The business in the claim of this division has been increasing rapidly since the passage of the act of Congress of July 4, 1864.
During the fiscal year ending June 30, 1865, the whole number of claims, regular and miscellaneous, filed amounts to 4,174.
Number acted on................................ 2,792
Number not acted on............................ 1,382
Very little progress has been in the adjustment of these claims, as previous to January 1, 1865, only 800 had been filed, 3,374 having been filed during the last six months.
Considering the many disadvantages under which officers of this department labored in the discharge of their duties in the field, and the necessity of instructing important positions to acting quartermasters, I find claims for animals taken for public use by them to be comparatively easy of adjustment, as, with but few exceptions, the proper accountability has been rendered except in cases where records and papers have been captured or destroyed by the enemy; hence the great mass of claims filed is for property taken by unauthorized officers of the Army, not accountable to this department.
The following difficulties are met with in the adjudication of these claims viz:
First. Where memoranda receipts are given and the signatures of the officers certifying are unknown, and the only evidence the claimants can furnish that the officers took the property are the receipts themselves, great difficulty and embarrassment result from not being able to determine the genuineness of the signatures. Before the muster out of service of the troops it was the practice to communicate by letter with the officers themselves. The number of receipts given by irresponsible and unknown parties in the name of officers has attached suspicion to many claims, no doubt just and equitable, which I do not feel satisfied to pass upon without the verification of the officer's signature.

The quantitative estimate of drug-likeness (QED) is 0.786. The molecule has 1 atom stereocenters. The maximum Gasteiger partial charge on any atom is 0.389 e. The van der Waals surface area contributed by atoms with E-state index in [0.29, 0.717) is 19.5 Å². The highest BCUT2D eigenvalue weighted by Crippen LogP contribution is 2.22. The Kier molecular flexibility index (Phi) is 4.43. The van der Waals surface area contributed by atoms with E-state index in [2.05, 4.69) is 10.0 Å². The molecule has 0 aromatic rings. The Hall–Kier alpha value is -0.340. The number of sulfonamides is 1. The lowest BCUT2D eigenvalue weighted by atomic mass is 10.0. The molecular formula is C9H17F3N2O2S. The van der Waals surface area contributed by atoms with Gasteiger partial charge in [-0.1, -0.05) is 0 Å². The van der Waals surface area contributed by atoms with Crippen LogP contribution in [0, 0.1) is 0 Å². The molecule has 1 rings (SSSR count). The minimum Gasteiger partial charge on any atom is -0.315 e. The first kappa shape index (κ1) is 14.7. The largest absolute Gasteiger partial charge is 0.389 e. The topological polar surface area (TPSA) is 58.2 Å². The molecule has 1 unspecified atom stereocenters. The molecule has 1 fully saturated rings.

Second. Where memoranda receipts have not been given I am of opinion that the interests of the Government cannot be sufficiently protected by adjudicating these claims upon the ex parte evidence, which under present regulations can only be procured. As a general rule, just and equitable decisions cannot be given upon evidence presented by claimants unless the department can adopt some practice of examining witnessess originate.
Proof of loyalty seems to be so easily procured that from the records of this division it would seem that few have ever been disloyal, and I respectfully suggest that an additional guard be thrown around this kind of evidence; at least to require officers and witnesses to state their reasons for believing the claimants to have been loyal at the dates the claims originated.
The kind and character of evidence furnished in support of the great mass of these claims are insufficient to satisfy me that the property has been "actually received or taken for the use of and used by" the U. S. Army. As the act is now construed a very limited number of the claims on file will be allowed, and if a more liberal construction is given in regard to the phrase "proper officer," I would respectfully suggest that a board of officers be appointed in each military department to examine and report upon these claims.